Video Article Open Access
Fabrication of Carbon Supported 2D Nanocomposite for Electrochemical Biosensor, Electrocatalysis, Photocatalytic Activity, and Energy Storage Devices
Department of Chemical Engineering and Biotechnology, National Taipei University of Technology, No.1, Section 3, Chung-Hsiao East Road, Taipei 106, Taiwan
Vid. Proc. Adv. Mater., Volume 2, Article ID 2021-0154 (2021)
Publication Date (Web): 24 Jan 2021
Copyright © IAAM
The drug/biomolecules in the excess level and over usage in humans is usually hazardous, causes many side effects, major illness, and sometimes leads to death. On other hand, energy crisis is one of the most urgent and critical issues in our modern society. Currently, there is an increasing demand for efficient, low‐cost, light‐weight, flexible and environmentally benign, small, medium, and large‐scale energy storage devices, which can be used to power smart grids, portable electronic devices, and electric vehicles. The existing carbon materials can be classified into activated carbon (0-dimensional), carbon nanotubes (CNT) (1-dimensional), graphene (2-dimensional) and carbon foams (3-dimensional). Among these, graphene is well known to be the top candidate; However, preparation of graphene from graphite is an intricate procedure that can lead to an explosion during the oxidation of graphite. Therefore, it is essential to discover the new electrode materials with high efficiency for the electrochemical detection of biomolecules and energy storage applications. In recent years, mixed 2D layered metal oxides, metal sulphides have been focused elicited research interest in worldwide owing to their environment benignity, stronger electronic conductivity and higher electrochemical properties than single-component metal sulphides. In particular, 2D layered metal sulphides is one of the most significant families of inorganic materials that have been widely used in various chemical and engineering aspects. In addition, carbon based materials has been considered as an excellent platform for the preparation of nanocomposite due to its attractive properties including effective surface area, unique structures, mechanical and thermal stability, outstanding charge-transfer characteristics which enhances the electrocatalytic and photocatalytic activity of the supporting material. Moreover, the sulfide functionalities of carbon materials are more responsible for the incorporation of metal molybdates by the electrostatic attraction. Therefore, we are planning to develop an electrochemical sensor based on bimetal sulphides (MxSx, MSx where M = W, Mo, V, Bi, Zn) and sulphides (2D-MS) for the electrochemical detection of various electroactive biomolecules and supercapactiors applications.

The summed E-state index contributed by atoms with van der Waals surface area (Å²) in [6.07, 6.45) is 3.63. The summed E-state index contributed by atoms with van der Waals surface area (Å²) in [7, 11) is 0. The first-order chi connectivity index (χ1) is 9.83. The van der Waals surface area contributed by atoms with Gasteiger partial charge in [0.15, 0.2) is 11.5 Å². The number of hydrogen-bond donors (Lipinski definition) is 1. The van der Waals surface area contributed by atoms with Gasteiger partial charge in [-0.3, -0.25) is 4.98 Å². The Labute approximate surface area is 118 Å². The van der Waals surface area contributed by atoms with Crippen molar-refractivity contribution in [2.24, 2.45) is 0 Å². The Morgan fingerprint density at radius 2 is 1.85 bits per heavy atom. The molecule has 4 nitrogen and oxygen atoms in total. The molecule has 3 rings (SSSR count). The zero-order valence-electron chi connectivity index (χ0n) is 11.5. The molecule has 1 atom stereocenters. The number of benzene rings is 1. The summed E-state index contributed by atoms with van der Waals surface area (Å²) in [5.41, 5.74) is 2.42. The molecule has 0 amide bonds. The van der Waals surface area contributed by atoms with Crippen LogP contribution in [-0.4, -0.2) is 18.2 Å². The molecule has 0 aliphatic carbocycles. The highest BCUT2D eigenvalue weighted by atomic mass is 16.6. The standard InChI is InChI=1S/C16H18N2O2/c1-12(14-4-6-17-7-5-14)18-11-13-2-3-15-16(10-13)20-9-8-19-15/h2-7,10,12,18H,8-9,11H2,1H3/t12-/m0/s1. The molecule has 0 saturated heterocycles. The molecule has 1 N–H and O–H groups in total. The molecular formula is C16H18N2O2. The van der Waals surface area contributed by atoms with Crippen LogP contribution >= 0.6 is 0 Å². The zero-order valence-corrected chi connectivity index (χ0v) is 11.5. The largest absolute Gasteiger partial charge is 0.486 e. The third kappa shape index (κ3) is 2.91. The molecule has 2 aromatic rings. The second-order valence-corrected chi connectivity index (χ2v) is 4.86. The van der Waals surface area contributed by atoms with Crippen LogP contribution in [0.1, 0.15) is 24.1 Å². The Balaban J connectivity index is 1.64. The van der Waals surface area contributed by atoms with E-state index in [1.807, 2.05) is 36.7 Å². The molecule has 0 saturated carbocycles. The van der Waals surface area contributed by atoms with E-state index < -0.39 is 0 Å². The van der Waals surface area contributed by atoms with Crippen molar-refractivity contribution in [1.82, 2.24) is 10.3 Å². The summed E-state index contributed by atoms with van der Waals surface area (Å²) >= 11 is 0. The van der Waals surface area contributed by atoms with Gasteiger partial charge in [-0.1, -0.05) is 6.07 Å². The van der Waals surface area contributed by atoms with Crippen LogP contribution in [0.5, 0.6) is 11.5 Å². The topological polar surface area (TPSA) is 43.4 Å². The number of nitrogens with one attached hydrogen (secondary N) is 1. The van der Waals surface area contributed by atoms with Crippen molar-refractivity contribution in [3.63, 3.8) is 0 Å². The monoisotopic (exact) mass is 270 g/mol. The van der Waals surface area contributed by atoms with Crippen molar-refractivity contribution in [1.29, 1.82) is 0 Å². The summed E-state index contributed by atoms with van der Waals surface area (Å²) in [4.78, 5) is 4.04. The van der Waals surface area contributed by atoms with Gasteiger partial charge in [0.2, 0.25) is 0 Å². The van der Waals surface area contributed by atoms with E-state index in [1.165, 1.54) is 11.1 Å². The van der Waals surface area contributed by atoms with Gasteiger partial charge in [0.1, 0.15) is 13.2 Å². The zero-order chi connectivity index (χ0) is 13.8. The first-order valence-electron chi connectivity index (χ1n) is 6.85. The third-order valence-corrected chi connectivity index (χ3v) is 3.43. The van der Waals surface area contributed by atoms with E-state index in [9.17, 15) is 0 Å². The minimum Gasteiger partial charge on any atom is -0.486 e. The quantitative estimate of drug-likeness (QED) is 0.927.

Nanomaterials, carbon, electrocatalysis, biosensor, energy storage devices.
This work was supported by the Ministry of Science and Technology (MOST 107-2113-M-027-005-MY3), Taiwan.
Shen-Ming Chen received his PhD degrees in chemistry from National Taiwan University, Taipei, Taiwan. He was a visiting postdoctoral fellow with the Institute of Inorganic Chemistry, Friedrich-Alexander University Erlangen-Nuremberg, Germany in 1997. He joined Department of Chemical Engineering, National Taipei Institute of Technology, Taipei, Taiwan in 1985. He had been an associate professor of Department of Chemical Engineering, National Taipei Institute of Technology, Taipei, Taiwan from 1991 to 1997. Since August 1997, he has been a full professor of Department of Chemical Engineering and Biotechnology, National Taipei University of Technology, Taipei, Taiwan. He has been the Dean (Curator) of library, National Taipei University of Technology, Taiwan from 2000 to 2006 and the Director of Extracurricular Activity, office of student affairs, National Taipei University of Technology, Taiwan from 1995 to 2000. He received three time Distinguish Professor awards from 2010-2018. He also received Lifetime Distinguish Professor award from 2019. He has published over 800 research and review papers in international SCI journals. His research interest includes bioelectrochemistry, electroanalytical Chemistry, biosensors, chemical sensors, electrocatalysis and electroanalysis, photoelectrochemistry, metalloproteins, metalloporphyrins, nanotechnology, spectroscopic techniques, scanning probe techniques, quartz crystal microbalance, materials research, fuel cells, solar cell and photovoltaic cells. We have edited or attended two books for NOVA publications titled “Nanostructured Materials for Electrochemical Biosensors” and “Biosensors: Properties, Materials and Applications” and contributed four book chapters.